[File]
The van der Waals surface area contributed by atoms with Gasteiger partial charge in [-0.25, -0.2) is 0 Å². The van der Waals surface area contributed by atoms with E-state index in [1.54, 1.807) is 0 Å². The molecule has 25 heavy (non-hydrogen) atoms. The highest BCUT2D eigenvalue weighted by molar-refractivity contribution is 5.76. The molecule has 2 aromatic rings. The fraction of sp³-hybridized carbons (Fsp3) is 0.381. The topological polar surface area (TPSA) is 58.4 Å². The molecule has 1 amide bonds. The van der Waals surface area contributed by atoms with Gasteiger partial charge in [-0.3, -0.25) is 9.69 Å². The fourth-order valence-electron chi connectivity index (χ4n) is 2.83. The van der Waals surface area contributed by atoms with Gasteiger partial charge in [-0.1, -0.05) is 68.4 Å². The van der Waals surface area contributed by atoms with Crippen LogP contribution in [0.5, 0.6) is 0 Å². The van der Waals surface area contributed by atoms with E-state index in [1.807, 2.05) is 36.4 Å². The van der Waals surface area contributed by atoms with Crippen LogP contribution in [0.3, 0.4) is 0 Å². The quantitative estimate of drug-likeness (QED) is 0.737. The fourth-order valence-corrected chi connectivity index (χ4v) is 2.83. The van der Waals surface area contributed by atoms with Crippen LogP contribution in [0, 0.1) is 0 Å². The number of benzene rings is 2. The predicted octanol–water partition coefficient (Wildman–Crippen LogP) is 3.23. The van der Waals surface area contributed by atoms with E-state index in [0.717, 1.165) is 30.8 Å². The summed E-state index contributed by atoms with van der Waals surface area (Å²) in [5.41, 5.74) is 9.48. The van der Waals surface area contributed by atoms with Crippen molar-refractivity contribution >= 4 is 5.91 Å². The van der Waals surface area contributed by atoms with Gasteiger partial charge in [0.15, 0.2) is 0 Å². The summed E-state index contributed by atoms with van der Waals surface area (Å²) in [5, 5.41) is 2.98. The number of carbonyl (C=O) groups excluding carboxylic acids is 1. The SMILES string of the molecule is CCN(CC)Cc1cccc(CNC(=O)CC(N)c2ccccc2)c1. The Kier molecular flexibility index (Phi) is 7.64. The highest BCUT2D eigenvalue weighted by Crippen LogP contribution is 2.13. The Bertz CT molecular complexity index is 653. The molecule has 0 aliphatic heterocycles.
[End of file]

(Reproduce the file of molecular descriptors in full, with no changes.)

The van der Waals surface area contributed by atoms with Gasteiger partial charge in [-0.25, -0.2) is 0 Å². The van der Waals surface area contributed by atoms with E-state index in [1.54, 1.807) is 0 Å². The molecule has 25 heavy (non-hydrogen) atoms. The highest BCUT2D eigenvalue weighted by molar-refractivity contribution is 5.76. The molecule has 2 aromatic rings. The fraction of sp³-hybridized carbons (Fsp3) is 0.381. The topological polar surface area (TPSA) is 58.4 Å². The molecule has 1 amide bonds. The van der Waals surface area contributed by atoms with Gasteiger partial charge in [-0.3, -0.25) is 9.69 Å². The fourth-order valence-electron chi connectivity index (χ4n) is 2.83. The van der Waals surface area contributed by atoms with Gasteiger partial charge in [-0.1, -0.05) is 68.4 Å². The van der Waals surface area contributed by atoms with Crippen LogP contribution in [0.5, 0.6) is 0 Å². The van der Waals surface area contributed by atoms with E-state index in [1.807, 2.05) is 36.4 Å². The van der Waals surface area contributed by atoms with Crippen LogP contribution in [0.3, 0.4) is 0 Å². The quantitative estimate of drug-likeness (QED) is 0.737. The fourth-order valence-corrected chi connectivity index (χ4v) is 2.83. The van der Waals surface area contributed by atoms with Crippen LogP contribution in [0, 0.1) is 0 Å². The number of benzene rings is 2. The predicted octanol–water partition coefficient (Wildman–Crippen LogP) is 3.23. The van der Waals surface area contributed by atoms with E-state index in [0.717, 1.165) is 30.8 Å². The summed E-state index contributed by atoms with van der Waals surface area (Å²) in [5.41, 5.74) is 9.48. The van der Waals surface area contributed by atoms with Crippen molar-refractivity contribution >= 4 is 5.91 Å². The van der Waals surface area contributed by atoms with Gasteiger partial charge in [0.15, 0.2) is 0 Å². The summed E-state index contributed by atoms with van der Waals surface area (Å²) in [5, 5.41) is 2.98. The number of carbonyl (C=O) groups excluding carboxylic acids is 1. The SMILES string of the molecule is CCN(CC)Cc1cccc(CNC(=O)CC(N)c2ccccc2)c1. The Kier molecular flexibility index (Phi) is 7.64. The highest BCUT2D eigenvalue weighted by Crippen LogP contribution is 2.13. The Bertz CT molecular complexity index is 653. The molecule has 0 aliphatic heterocycles.